Houghton Mifflin's splendidly browsable new reference book, Women in Scripture, is so exhaustive even its sub- title is lengthy: A Dictionary of Named and Unnamed Women in the Hebrew Bible, the Apocryphal/Deuterocanonical Books, and the New Testament. The stroke of genius in this approach is to combine several groups of characters into one volume. The three sections include Named Women, Unnamed Women, and a fascinating catch-all called Unnamed Women, Female Deities, and Personifications. Faced with such a vast landscape, we are encouraged to wander. A short stroll will take you from Hoglah, about whom we know only that she was the daughter of Zelophehad, to the erotic overtones of the word translated as maiden in the Song of Solomon. Another jaunt could begin with matriarchal figures such as Sarah and Rebekah and lead to Esther's relationship with her harem slaves. You can find choice morsels about the nameless women weeping for Tammuz, the reviled but adventurous Eve, and even the Great Whore of Babylon.
For the record, the Apocrypha consists of those books absent from the Hebrew Scriptures but included in early Christian versions of the Old Testament. The Deuterocanonical books are those manuscripts, both entire books and parts of books, that do not show up in the Hebrew text but are found in the Greek Septuagint translation. If a woman or group of women have anything to do with any part of these sacred texts, you will find her or them here.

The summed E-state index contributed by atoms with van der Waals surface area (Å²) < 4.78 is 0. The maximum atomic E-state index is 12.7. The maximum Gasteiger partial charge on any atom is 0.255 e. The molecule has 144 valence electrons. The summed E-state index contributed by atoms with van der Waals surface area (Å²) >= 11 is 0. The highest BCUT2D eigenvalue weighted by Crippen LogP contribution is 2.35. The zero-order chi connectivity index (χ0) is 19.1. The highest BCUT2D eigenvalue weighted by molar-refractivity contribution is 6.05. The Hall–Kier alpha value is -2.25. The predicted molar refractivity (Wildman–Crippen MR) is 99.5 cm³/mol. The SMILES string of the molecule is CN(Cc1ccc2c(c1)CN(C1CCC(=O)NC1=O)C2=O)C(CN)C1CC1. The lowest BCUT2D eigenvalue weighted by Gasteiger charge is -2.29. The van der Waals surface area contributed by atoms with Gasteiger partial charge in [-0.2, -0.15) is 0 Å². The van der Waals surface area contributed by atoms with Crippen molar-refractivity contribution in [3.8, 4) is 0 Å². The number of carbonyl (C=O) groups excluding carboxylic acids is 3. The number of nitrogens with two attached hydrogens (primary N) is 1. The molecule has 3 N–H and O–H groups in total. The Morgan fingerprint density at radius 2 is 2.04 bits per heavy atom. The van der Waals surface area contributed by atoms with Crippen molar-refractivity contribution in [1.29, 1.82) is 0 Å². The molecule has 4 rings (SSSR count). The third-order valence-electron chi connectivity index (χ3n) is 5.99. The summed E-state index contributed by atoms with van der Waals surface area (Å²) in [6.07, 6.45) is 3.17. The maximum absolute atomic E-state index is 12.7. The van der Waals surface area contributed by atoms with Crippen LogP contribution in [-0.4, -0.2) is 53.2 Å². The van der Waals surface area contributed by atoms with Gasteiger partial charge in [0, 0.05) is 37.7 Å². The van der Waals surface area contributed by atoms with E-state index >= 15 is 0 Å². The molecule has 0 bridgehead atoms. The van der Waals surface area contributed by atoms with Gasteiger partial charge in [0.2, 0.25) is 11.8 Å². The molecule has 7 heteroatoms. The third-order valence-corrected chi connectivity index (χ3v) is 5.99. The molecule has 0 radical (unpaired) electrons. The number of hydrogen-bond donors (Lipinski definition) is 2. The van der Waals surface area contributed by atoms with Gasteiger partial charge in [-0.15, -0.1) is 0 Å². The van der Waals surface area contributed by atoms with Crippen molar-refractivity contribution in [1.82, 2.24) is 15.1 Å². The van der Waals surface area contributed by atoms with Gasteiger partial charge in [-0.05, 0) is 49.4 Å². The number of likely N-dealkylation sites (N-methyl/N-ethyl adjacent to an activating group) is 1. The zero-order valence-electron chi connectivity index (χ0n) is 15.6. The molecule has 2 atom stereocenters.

Why does the Bible require so many commentaries and reference books? After all, it is safe to say that this anthology of poetry, history, axioms, folklore, and prophecy is already the most common book in the world. Ironically, Carol Meyers, the general editor, points out in her introduction, perhaps because it is so familiar directly and indirectly to so many, it also may be one of the world's least understood literary productions. The Bible's length and complexity not to mention the many translations and their varying inclusions leave most readers begging for intrepid guides to point the way, beat the bushes, and watch for traps. In Women in Scripture, Meyers and her cohorts have provided this crucial service, and have done so with energy and style.